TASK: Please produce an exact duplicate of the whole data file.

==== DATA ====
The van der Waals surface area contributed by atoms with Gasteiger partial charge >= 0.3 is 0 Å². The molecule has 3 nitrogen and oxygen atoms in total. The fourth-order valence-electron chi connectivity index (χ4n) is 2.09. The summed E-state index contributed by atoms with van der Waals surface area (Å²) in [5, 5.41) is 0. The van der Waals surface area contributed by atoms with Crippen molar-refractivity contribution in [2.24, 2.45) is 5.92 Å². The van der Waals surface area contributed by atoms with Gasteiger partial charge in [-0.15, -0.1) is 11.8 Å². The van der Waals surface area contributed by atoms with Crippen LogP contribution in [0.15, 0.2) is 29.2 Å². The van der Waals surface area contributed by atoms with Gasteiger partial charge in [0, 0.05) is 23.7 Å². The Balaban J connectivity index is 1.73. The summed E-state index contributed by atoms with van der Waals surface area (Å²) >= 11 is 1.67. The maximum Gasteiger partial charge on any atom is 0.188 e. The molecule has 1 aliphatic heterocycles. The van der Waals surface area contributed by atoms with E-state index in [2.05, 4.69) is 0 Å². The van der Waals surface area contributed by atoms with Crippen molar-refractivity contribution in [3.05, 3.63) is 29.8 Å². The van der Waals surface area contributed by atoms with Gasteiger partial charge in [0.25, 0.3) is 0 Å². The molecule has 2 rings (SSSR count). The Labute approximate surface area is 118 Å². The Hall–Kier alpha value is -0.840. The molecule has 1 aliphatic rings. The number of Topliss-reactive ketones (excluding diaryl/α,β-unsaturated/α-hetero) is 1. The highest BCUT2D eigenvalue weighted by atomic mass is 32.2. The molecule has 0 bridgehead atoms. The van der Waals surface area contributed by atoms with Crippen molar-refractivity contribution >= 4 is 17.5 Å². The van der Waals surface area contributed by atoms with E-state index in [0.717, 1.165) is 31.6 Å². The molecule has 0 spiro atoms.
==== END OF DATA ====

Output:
The van der Waals surface area contributed by atoms with Gasteiger partial charge >= 0.3 is 0 Å². The molecule has 3 nitrogen and oxygen atoms in total. The fourth-order valence-electron chi connectivity index (χ4n) is 2.09. The summed E-state index contributed by atoms with van der Waals surface area (Å²) in [5, 5.41) is 0. The van der Waals surface area contributed by atoms with Crippen molar-refractivity contribution in [2.24, 2.45) is 5.92 Å². The van der Waals surface area contributed by atoms with Gasteiger partial charge in [-0.15, -0.1) is 11.8 Å². The van der Waals surface area contributed by atoms with Crippen LogP contribution in [0.15, 0.2) is 29.2 Å². The van der Waals surface area contributed by atoms with Gasteiger partial charge in [0, 0.05) is 23.7 Å². The Balaban J connectivity index is 1.73. The summed E-state index contributed by atoms with van der Waals surface area (Å²) >= 11 is 1.67. The maximum Gasteiger partial charge on any atom is 0.188 e. The molecule has 1 aliphatic heterocycles. The van der Waals surface area contributed by atoms with E-state index in [2.05, 4.69) is 0 Å². The van der Waals surface area contributed by atoms with Crippen molar-refractivity contribution in [3.05, 3.63) is 29.8 Å². The van der Waals surface area contributed by atoms with Gasteiger partial charge in [0.25, 0.3) is 0 Å². The molecule has 2 rings (SSSR count). The Labute approximate surface area is 118 Å². The Hall–Kier alpha value is -0.840. The molecule has 1 aliphatic rings. The number of Topliss-reactive ketones (excluding diaryl/α,β-unsaturated/α-hetero) is 1. The highest BCUT2D eigenvalue weighted by atomic mass is 32.2. The molecule has 0 bridgehead atoms. The van der Waals surface area contributed by atoms with Crippen molar-refractivity contribution >= 4 is 17.5 Å². The van der Waals surface area contributed by atoms with E-state index in [0.717, 1.165) is 31.6 Å². The molecule has 0 spiro atoms.